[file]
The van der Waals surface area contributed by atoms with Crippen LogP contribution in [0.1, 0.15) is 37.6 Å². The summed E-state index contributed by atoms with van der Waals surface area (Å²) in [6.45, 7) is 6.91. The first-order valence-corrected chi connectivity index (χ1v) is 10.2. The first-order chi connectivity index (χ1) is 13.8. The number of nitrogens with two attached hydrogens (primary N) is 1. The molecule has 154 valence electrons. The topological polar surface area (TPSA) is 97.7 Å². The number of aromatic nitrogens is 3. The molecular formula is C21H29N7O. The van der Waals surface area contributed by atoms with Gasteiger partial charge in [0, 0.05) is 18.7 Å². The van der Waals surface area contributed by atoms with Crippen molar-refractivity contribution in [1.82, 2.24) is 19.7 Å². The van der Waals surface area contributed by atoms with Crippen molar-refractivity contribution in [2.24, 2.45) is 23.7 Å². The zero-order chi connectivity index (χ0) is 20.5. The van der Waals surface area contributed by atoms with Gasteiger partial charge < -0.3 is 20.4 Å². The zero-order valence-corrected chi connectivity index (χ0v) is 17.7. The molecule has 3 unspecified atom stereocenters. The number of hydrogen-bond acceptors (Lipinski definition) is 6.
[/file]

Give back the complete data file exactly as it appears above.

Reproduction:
The van der Waals surface area contributed by atoms with Crippen LogP contribution in [0.1, 0.15) is 37.6 Å². The summed E-state index contributed by atoms with van der Waals surface area (Å²) in [6.45, 7) is 6.91. The first-order valence-corrected chi connectivity index (χ1v) is 10.2. The first-order chi connectivity index (χ1) is 13.8. The number of nitrogens with two attached hydrogens (primary N) is 1. The molecule has 154 valence electrons. The topological polar surface area (TPSA) is 97.7 Å². The number of aromatic nitrogens is 3. The molecular formula is C21H29N7O. The van der Waals surface area contributed by atoms with Gasteiger partial charge in [0, 0.05) is 18.7 Å². The van der Waals surface area contributed by atoms with Crippen molar-refractivity contribution in [1.82, 2.24) is 19.7 Å². The van der Waals surface area contributed by atoms with Crippen molar-refractivity contribution in [2.24, 2.45) is 23.7 Å². The zero-order chi connectivity index (χ0) is 20.5. The van der Waals surface area contributed by atoms with Gasteiger partial charge < -0.3 is 20.4 Å². The zero-order valence-corrected chi connectivity index (χ0v) is 17.7. The molecule has 3 unspecified atom stereocenters. The number of hydrogen-bond acceptors (Lipinski definition) is 6.